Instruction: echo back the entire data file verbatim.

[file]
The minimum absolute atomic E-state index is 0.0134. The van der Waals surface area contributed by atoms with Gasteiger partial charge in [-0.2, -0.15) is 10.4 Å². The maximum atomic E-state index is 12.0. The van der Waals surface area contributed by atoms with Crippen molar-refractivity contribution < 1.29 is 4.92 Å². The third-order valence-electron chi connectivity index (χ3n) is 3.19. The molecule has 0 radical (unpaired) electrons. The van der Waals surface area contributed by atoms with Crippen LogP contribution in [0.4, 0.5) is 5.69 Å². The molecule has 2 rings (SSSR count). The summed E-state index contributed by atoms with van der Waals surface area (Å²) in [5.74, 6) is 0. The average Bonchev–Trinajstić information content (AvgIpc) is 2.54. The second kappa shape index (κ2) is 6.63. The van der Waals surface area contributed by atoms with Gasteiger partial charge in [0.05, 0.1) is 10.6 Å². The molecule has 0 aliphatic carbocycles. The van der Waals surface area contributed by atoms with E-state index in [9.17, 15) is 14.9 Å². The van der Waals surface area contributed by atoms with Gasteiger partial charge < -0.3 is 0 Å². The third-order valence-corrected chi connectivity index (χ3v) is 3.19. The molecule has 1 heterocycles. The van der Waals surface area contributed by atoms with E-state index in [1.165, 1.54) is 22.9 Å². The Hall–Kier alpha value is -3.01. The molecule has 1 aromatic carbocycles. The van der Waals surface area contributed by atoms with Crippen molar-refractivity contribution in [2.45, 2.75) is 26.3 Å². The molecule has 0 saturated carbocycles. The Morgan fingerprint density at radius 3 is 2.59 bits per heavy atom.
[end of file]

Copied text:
The minimum absolute atomic E-state index is 0.0134. The van der Waals surface area contributed by atoms with Gasteiger partial charge in [-0.2, -0.15) is 10.4 Å². The maximum atomic E-state index is 12.0. The van der Waals surface area contributed by atoms with Crippen molar-refractivity contribution < 1.29 is 4.92 Å². The third-order valence-electron chi connectivity index (χ3n) is 3.19. The molecule has 0 radical (unpaired) electrons. The van der Waals surface area contributed by atoms with Crippen LogP contribution in [0.4, 0.5) is 5.69 Å². The molecule has 2 rings (SSSR count). The summed E-state index contributed by atoms with van der Waals surface area (Å²) in [5.74, 6) is 0. The average Bonchev–Trinajstić information content (AvgIpc) is 2.54. The second kappa shape index (κ2) is 6.63. The van der Waals surface area contributed by atoms with Gasteiger partial charge in [0.05, 0.1) is 10.6 Å². The molecule has 0 aliphatic carbocycles. The van der Waals surface area contributed by atoms with E-state index in [9.17, 15) is 14.9 Å². The van der Waals surface area contributed by atoms with Gasteiger partial charge < -0.3 is 0 Å². The third-order valence-corrected chi connectivity index (χ3v) is 3.19. The molecule has 1 heterocycles. The van der Waals surface area contributed by atoms with E-state index in [1.165, 1.54) is 22.9 Å². The Hall–Kier alpha value is -3.01. The molecule has 1 aromatic carbocycles. The van der Waals surface area contributed by atoms with Crippen molar-refractivity contribution in [2.45, 2.75) is 26.3 Å². The molecule has 0 saturated carbocycles. The Morgan fingerprint density at radius 3 is 2.59 bits per heavy atom.